The United Nations Releases A New Postal Stamp In Honour Of Kofi Annan

In honour of the former United Nations Secretary-General Kofi Annan, the United Nations Postal Administration of the Department of Operational Support has issued from 31 May 2019,  a definitive stamp of US$1.30.

The stamp features a portrait of the late Kofi Annan which was illustrated by the famous artist and engraver Martin Mörck (Norway).  The quote on the stamp reads “To live is to choose.  But to choose well, you must know who you are and what you stand for, where you want to go and why you want to get there.”  The stamp sheet and first day cover were designed by Rorie Katz of UNPA.

Kofi A. Annan of Ghana, the seventh Secretary-General of the United Nations, served from 1997 to 2006. He was the first to emerge from the ranks of United Nations staff.

As Secretary-General, Mr. Annan gave priority to revitalizing the UN through a comprehensive programme of reform; strengthening the Organization’s traditional work in the areas of development and the maintenance of international peace and security; advocating human rights, the rule of law and the universal values of equality, tolerance and human dignity; restoring public confidence in the Organization by reaching out to new partners and, in his words, by “bringing the United Nations closer to the people”.  Mr. Annan also took a leading role in mobilizing the international community in the battle against HIV/AIDS, and against the global terrorist threat.

In 2001, Mr. Annan and the United Nations were jointly awarded the Nobel Prize for Peace.  He also received numerous honorary degrees and many other national and international prizes, medals and honours.

Upon leaving the United Nations, Mr. Annan established the Kofi Annan Foundation in 2007, an independent, not-for-profit organization that works to promote better global governance and strengthen the capacities of people and countries to achieve a fairer, more peaceful world.

Kofi Annan died on 18 August 2018 in Bern, Switzerland, at the age of 80

Kwame Nkrumah; The Black African Statesman And A Political Activist From Ghana Who Served as President In Two Countries.

Osagyefo Dr Kwame Nkrumah led his country to independence from Britain in 1957 and was a powerful voice for African nationalism. He was overthrown by a military coup nine years later after his rule became a target of western imperialist. Nkrumah was born in the town of Nkroful in the southwestern corner of the British colony of the Gold Coast (now Ghana). He was an excellent student in local Catholic missionary schools, as a teenager, he became an untrained elementary school teacher in the nearby town of Half Assini.

In 1930, at Achimota College in Accra, the capital of the Gold Coast Nkrumah earned a teacher’s certificate and taught at several Catholic elementary schools. In 1939 he graduated from Lincoln University with B. A. degrees in economics and sociology, earned a theology degree from the Lincoln Theological Seminary in 1942, and received M. A. degrees in education and philosophy from the University of Pennsylvania in 1942 and 1943. While studying in the United States, Nkrumah was influenced by the socialist writings of German political philosopher Karl Marx, German political economist Friedrich Engels, and Russian revolutionary leader Vladimir Lenin. He formed an African student’s organization and became a popular speaker, advocating the liberation of Africa from European colonialism. He also promoted Pan-Africanism, a movement for cooperation between all people of African descent and for the political union of an independent Africa. In 1945 he went to London, to study economics and law. That year he helped organize the fifth Pan-African Congress, in Manchester; with black American sociologist and writer W. E. B. Du Bois, future president of Kenya Jomo Kenyatta, and American actor and civil rights activist Paul Robeson.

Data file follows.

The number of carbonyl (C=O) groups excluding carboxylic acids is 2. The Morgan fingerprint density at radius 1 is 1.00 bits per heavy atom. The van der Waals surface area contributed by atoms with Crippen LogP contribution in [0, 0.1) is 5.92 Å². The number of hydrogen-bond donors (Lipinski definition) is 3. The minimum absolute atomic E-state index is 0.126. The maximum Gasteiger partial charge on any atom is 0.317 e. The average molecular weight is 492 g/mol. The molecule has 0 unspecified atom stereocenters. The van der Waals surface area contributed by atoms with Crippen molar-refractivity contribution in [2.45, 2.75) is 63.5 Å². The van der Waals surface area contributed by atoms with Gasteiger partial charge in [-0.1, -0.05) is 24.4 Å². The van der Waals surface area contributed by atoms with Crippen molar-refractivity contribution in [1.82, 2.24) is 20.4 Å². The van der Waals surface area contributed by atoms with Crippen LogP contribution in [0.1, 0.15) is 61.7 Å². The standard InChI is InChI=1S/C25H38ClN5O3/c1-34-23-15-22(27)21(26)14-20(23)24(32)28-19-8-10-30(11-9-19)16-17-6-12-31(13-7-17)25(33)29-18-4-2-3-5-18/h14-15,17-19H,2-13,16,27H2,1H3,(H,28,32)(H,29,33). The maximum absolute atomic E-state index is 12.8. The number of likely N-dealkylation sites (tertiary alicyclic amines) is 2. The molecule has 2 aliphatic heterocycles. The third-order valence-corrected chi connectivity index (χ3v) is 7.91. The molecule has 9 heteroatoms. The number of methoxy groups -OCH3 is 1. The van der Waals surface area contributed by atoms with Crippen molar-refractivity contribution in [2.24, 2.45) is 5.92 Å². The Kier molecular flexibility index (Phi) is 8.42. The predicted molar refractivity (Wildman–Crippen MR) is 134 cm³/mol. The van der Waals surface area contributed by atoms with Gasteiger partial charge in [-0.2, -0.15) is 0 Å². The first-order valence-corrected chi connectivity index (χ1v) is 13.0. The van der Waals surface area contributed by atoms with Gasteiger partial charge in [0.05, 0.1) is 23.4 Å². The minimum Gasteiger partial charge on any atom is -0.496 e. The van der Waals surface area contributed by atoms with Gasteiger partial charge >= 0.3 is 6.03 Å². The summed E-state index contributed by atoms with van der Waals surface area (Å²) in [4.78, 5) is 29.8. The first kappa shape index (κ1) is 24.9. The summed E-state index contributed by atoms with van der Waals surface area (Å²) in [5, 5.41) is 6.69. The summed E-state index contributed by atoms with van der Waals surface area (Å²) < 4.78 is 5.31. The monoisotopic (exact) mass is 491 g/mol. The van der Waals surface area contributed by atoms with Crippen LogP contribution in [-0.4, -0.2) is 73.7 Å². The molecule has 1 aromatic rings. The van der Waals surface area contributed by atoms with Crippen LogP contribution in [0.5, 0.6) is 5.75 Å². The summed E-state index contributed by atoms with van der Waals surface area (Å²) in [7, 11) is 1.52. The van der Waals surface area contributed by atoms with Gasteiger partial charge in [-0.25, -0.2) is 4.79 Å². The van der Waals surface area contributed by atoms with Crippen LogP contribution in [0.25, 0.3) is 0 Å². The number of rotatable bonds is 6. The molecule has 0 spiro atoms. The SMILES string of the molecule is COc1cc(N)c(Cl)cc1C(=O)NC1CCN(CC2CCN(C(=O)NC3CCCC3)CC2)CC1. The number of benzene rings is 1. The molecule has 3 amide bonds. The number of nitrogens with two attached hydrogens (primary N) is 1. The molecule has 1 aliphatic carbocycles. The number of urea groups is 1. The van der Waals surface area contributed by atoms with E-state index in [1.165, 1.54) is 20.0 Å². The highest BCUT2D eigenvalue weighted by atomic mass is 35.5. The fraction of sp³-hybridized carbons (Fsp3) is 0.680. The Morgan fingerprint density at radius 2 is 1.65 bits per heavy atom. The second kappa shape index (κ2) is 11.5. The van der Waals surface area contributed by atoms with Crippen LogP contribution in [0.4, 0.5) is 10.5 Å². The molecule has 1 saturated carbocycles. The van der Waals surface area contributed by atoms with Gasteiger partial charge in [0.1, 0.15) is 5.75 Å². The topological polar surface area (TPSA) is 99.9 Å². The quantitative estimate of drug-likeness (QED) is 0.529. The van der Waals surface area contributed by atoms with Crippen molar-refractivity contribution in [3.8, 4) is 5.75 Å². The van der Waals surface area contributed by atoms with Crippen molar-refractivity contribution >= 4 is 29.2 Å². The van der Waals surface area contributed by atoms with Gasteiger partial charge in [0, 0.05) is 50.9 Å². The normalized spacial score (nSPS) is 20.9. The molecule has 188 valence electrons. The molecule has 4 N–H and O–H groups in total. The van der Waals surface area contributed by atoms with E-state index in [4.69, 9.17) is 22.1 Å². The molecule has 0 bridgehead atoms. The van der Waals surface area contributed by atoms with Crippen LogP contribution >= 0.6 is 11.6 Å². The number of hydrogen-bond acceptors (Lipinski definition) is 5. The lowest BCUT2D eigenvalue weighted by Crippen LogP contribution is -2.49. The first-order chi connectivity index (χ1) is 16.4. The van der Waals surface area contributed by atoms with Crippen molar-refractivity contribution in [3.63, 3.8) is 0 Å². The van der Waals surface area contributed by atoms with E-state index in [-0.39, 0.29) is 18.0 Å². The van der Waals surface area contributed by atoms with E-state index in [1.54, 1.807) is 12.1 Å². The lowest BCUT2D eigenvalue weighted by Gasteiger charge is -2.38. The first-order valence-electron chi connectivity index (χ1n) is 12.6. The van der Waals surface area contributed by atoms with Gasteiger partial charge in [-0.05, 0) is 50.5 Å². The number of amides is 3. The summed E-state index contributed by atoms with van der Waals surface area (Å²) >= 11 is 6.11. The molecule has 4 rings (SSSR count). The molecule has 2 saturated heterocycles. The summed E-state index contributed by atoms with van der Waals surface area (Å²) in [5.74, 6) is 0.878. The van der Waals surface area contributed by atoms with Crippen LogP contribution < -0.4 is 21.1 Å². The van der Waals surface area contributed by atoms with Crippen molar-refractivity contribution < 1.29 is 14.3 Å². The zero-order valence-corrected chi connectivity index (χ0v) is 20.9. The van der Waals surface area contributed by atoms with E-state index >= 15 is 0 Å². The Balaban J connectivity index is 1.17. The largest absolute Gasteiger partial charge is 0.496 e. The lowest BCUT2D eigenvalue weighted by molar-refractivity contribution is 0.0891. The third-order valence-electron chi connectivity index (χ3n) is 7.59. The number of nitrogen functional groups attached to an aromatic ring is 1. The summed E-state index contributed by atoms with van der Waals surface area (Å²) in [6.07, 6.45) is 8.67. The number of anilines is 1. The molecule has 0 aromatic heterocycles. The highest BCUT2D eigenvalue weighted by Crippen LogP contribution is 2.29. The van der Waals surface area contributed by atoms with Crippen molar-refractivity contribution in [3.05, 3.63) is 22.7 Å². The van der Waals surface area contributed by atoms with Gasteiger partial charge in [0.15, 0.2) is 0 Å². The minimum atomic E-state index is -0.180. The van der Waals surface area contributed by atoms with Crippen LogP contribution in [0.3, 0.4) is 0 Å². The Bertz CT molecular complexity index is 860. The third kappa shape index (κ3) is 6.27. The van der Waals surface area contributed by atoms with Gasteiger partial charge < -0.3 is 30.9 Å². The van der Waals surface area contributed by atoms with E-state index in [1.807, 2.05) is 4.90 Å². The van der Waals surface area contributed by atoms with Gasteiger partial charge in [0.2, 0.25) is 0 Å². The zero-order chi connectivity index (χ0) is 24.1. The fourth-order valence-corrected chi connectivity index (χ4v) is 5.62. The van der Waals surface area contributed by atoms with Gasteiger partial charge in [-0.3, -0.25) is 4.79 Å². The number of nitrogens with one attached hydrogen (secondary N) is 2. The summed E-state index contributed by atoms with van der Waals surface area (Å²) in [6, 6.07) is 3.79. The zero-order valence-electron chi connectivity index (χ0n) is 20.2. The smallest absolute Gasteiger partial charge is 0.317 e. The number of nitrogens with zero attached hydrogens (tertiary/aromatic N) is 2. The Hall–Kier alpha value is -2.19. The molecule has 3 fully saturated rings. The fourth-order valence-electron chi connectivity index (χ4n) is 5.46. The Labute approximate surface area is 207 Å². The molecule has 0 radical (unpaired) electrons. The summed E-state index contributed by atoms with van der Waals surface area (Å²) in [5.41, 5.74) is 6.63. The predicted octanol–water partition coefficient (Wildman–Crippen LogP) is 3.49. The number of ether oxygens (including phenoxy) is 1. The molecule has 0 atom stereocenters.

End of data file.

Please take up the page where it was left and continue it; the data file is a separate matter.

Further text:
In 1946 Nkrumah left his academic studies to become secretary general of the West African National Secretariat. That same year, Nkrumah became vice president of the West African Students Union, a pro-independence organization of younger, more politically aggressive African students studying in Britain. Nkrumah returned to the Gold Coast in 1947 when the United Gold Coast Convention (UGCC), a nationalist party, invited him to serve as its secretary general. He gave speeches all over the colony to rally support for the UGCC and for independence. In 1948, Nkrumah and several other UGCC leaders were arrested by British colonial authorities and briefly imprisoned. After setting up a series of colony-wide strikes in favour of independence that nearly brought the colony’s economy to a standstill, Nkrumah was again imprisoned for subversion in 1950. However, the strikes had convinced the British authorities to move the colony toward independence.

In 1951 Nkrumah, while still in prison, won the central Accra seat by a landslide. The British governor of the Gold Coast released Nkrumah from prison and appointed him leader of government business. The following year he was named the Prime Minister. He was re-elected in 1954 and 1956, Nkrumah guided the Gold Coast to independence in 1957 under the name Ghana, after an ancient West African empire. Nkrumah built a strong central government and attempted to unify the country politically and to muster all its resources for rapid economic development. As a proponent of Pan-Africanism, he sought the liberation of the entire continent from colonial rule, he offered generous assistance to other African nationalists, and initially pursued a policy of nonalignment with the United States and the Union of Soviet Socialist Republics (USSR). His goal was never realized, but his efforts helped bring about the Organization of African Unity, which promotes peace and cooperation between African nations.